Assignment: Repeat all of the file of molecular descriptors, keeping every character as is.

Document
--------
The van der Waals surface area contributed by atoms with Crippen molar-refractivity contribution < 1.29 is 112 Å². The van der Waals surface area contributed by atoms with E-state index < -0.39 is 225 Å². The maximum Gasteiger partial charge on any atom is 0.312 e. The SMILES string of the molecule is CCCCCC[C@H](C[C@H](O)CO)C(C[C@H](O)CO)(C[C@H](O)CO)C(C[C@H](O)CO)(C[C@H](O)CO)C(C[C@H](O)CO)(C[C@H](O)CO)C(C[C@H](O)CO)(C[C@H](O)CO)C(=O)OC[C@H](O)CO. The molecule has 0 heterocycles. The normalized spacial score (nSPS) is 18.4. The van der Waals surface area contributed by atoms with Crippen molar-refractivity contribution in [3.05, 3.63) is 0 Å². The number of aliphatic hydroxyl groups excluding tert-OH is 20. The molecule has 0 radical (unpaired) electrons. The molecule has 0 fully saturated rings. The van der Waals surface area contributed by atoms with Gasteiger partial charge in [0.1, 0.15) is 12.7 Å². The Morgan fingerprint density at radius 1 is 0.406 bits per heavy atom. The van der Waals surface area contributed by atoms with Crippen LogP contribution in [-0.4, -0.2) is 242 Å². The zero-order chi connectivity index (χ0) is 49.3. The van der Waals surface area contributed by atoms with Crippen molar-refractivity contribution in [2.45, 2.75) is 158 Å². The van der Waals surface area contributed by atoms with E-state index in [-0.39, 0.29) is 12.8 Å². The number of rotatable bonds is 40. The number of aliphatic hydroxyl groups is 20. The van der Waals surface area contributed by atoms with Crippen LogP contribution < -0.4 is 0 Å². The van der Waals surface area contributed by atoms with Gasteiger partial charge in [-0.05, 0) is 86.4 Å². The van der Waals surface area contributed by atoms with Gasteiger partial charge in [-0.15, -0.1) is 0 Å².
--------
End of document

The van der Waals surface area contributed by atoms with Crippen molar-refractivity contribution < 1.29 is 112 Å². The van der Waals surface area contributed by atoms with E-state index < -0.39 is 225 Å². The maximum Gasteiger partial charge on any atom is 0.312 e. The SMILES string of the molecule is CCCCCC[C@H](C[C@H](O)CO)C(C[C@H](O)CO)(C[C@H](O)CO)C(C[C@H](O)CO)(C[C@H](O)CO)C(C[C@H](O)CO)(C[C@H](O)CO)C(C[C@H](O)CO)(C[C@H](O)CO)C(=O)OC[C@H](O)CO. The molecule has 0 heterocycles. The normalized spacial score (nSPS) is 18.4. The van der Waals surface area contributed by atoms with Crippen molar-refractivity contribution in [3.05, 3.63) is 0 Å². The number of aliphatic hydroxyl groups excluding tert-OH is 20. The molecule has 0 radical (unpaired) electrons. The molecule has 0 fully saturated rings. The van der Waals surface area contributed by atoms with Gasteiger partial charge in [0.1, 0.15) is 12.7 Å². The Morgan fingerprint density at radius 1 is 0.406 bits per heavy atom. The van der Waals surface area contributed by atoms with Crippen LogP contribution in [-0.4, -0.2) is 242 Å². The zero-order chi connectivity index (χ0) is 49.3. The van der Waals surface area contributed by atoms with Crippen molar-refractivity contribution in [2.45, 2.75) is 158 Å². The van der Waals surface area contributed by atoms with E-state index in [-0.39, 0.29) is 12.8 Å². The number of rotatable bonds is 40. The number of aliphatic hydroxyl groups is 20. The van der Waals surface area contributed by atoms with Crippen LogP contribution < -0.4 is 0 Å². The van der Waals surface area contributed by atoms with Gasteiger partial charge in [-0.05, 0) is 86.4 Å². The van der Waals surface area contributed by atoms with Gasteiger partial charge in [-0.15, -0.1) is 0 Å².